Republican presidential candidate Vivek Ramaswamy has stopped funding for all television ads less than one month before the Iowa caucus kicks off the GOP primary voting season, according to multiple media reports.
“We are focused on bringing out the voters we’ve identified — best way to reach them is using addressable advertising, mail, text, live calls and doors to communicate with our voters on Vivek’s vision for America, making their plan to caucus and turning them out,” Ramaswamy’s campaign press secretary Tricia McLaughlin told NBC News, which was the first to report the shift in spending.
McLaughlin noted to NBC News this is not the structure of most campaigns, but it has chosen to do so in order to “be nimble and hyper targeted in our ad spending.”
In a statement to the New York Times, McLaughlin pointed to the large amounts of cash that have already gone into the presidential campaign, claiming, “$190 million in traditional advertising has been spent in this race nationally. Polls have barely changed.”
McLaughlin did not immediately respond to The Hill’s request for comment.
The announcement marks a significant shift in campaign strategy for the biotech entrepreneur, who launched a $12 million ad-buy in Iowa and New Hampshire early last month.
Since announcing the multi-million dollar ad buy in early November, Ramaswamay’s campaign has spent a total of $2.2 million on TV, radio and digital ads, according to NBC News, citing data from the firm AdImpact. About $200,000 of that came in the first full week of December, while just last week, it spent around $6,000 on ads, all of which were for TV, NBC News added.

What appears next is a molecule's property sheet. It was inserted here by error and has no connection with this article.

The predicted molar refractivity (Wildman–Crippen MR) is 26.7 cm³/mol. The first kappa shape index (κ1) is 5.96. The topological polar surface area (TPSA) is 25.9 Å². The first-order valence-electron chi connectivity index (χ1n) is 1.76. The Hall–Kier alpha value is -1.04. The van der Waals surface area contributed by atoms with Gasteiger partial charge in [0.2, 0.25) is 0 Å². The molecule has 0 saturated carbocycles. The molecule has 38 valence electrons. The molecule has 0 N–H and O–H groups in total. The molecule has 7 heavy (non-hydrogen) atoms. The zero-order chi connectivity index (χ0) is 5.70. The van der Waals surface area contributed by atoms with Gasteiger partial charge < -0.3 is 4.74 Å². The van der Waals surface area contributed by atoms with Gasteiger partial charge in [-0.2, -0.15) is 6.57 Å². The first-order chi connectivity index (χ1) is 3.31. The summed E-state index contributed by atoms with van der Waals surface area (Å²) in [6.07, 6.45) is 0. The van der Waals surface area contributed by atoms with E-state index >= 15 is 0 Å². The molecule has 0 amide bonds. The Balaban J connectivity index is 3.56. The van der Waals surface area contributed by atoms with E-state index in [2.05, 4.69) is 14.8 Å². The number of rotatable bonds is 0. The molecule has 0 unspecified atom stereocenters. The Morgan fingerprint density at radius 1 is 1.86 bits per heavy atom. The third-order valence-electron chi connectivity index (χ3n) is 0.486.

Ramaswamy’s recent ad spending is still far lower than his rivals, with former President Trump’s campaign spending about $1.1 million in the same week Ramaswamy spent $6,000, NBC News reported. In that same week, former United Nations ambassador Nikki Haley spent about $1 million, Florida Gov. Ron DeSantis spent roughl $270,000 and former New Jersey Gov. Chris Christie spent $88,000.
Despite a brief surge in the GOP primary polls last summer, any momentum Ramaswamy had appears to be dropping in recent weeks.
In Iowa, Trump holds a 33.6 percentage point lead, garnering about 51. 6 percent of the likely GOP primary vote in the state, based on The Hill and Decision Desk’s aggregation of polls. DeSantis and Haley fell behind with 18 and 17.1 percent, respectively, while Ramaswamy fell into the single digits with 5.8 percent support.
Former New Jersey Gov. Chris Christie was slightly behind Ramaswamy, with about 3.8 percent of likely GOP support.
A similar trend is seen across national polling, where Trump garners about 63.1 of the likely GOP primary vote. Haley and DeSantis trail far behind at 10.8 and 10.6 percent, respectively, while Ramaswamy has about 3.8 percent support.
Despite these numbers, the entrepreneur earlier this week appeared optimistic for the Iowa caucuses, set to take place on Jan. 15, and dismissive of Trump’s wide lead.
“Mark my words on this: I think we’re going to have a major surprise on Jan. 15,” he said Sunday in an interview with Fox News’s “Sunday Morning Futures” with Maria Bartiromo.
“I respect Trump and his accomplishments for this country. Unlike a lot of other candidates, I’m not sitting here Monday morning quarterbacking some decision he made, but I believe we are the right people to take our America-first agenda to the next level.”
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